SQL? You must have heard about it. It’s the magical standard language of databases that you need to learn to be able to get almost any kind of data from them... But, maybe you don’t want to go through the long process of setting up a program to interact with your database quickly and automatically.
Google Sheets? You must have also heard about it. Who hasn’t? (I already use it yet Google keeps giving me ads about it while I’m watching videos of wildlife on Youtube!) Google Sheets can be more portable than its offline counterparts especially in terms of being able to backup your data.
Knowing about both SQL and Google Sheets, a question may come to mind: Is it possible to combine the best of both worlds?
And... the answer is: Yes! We can use Google Sheets as our front-end app, where we can communicate to our database using SQL!
For this tutorial, we will learn how to export SQL data to Google Sheets and update the data automatically.
Authorizing Access to the Database
If you want to import database data from your eCommerce or marketing platform, chances are you have to allow access to the database through the settings of your platform. What you need to look for is the option to establish a private API. (You can read about APIs here)
Once you do so, you need to secure (1) the URL to the database, (2) the API key, and (3) the password. We will use them to authenticate access to the database.
Importing Data via ImportJSON
To import the JSON files from the database to Google Sheets, we will use the bradjasper’s ImportJSON, hosted in his Github. You can access the code here.
To use the code, open your spreadsheet in Google Sheets. Click Tools, and then click Script editor in the drop-down menu.
A new tab or window will load, showing the Google Script Editor.
Delete the default code loaded in the Code.gs. Copy the code from the GitHub link and paste it in the empty field. Save the code by clicking on the Save button in the toolbar.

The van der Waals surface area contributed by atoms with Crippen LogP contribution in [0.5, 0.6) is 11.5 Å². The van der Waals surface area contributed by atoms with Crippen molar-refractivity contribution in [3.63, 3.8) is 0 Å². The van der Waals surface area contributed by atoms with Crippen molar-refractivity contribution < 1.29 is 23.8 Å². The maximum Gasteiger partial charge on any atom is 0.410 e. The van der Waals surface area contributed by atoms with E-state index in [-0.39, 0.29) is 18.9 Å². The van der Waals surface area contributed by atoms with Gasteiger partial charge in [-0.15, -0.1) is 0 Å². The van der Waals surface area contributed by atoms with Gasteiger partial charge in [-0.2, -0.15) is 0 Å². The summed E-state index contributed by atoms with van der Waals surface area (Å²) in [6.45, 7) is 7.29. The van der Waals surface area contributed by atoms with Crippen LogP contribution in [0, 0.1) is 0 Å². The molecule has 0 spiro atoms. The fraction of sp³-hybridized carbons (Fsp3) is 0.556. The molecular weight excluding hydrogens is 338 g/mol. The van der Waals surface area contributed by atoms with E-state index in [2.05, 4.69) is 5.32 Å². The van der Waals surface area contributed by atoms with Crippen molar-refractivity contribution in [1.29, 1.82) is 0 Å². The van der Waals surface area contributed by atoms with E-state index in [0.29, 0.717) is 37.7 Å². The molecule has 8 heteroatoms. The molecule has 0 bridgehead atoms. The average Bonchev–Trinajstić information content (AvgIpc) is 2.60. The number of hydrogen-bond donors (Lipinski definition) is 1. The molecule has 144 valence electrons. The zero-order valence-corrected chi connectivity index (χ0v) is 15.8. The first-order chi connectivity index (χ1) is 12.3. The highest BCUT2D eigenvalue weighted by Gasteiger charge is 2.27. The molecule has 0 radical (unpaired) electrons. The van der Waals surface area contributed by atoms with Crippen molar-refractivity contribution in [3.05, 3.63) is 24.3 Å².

Saving the code will make it available to the spreadsheet it is added on. We can now go back to our spreadsheet. On one cell (preferably A1), type the following:
=ImportJSONBasicAuth("<link to="" the="" database="">","<api key="">","<password>")</password></api>
Replace the placeholders in <> with the actual keys from the private API you entered. When you use this, make sure that the link does not have the API key and password parsed with it.
Take note, however, that some JSON databases might have too many columns that Google Sheets may not be able to process, resulting in an error. If this happens, you can use SQL queries to filter the data prior to importing on Google Sheets.
Adding a function to automatically update the Sheets
By default, the sheet will update every time you open it, or you can type the same code in the same place again to update it. If you want it updated every minute, for example, you can add a small snippet at the end of the code (thanks to Actiondesk):
This will refresh the sheet every minute!
In case you want to bail out early on...
This is just the beginning of our tutorials combining the robustness of SQL with the functionality of Google Sheets. We will be doing more in a short while!
But... if you already find this overwhelming or taking you too much time away from making smart moves for your business, consider trying Lido instead.
With a few clicks on your laptop, you can now access all the relevant metrics without going through the hassle of accessing the SQL databases of your eCommerce platforms and then coding the formulas to process them. Let our platform do it all for you!
Also, special thanks to Brad Jasper and his fellow contributors for hosting and improving ImportJSON! You can access it here: bradjasper/ImportJSON: Import JSON into Google Sheets, this library adds various ImportJSON functions to your spreadsheet.
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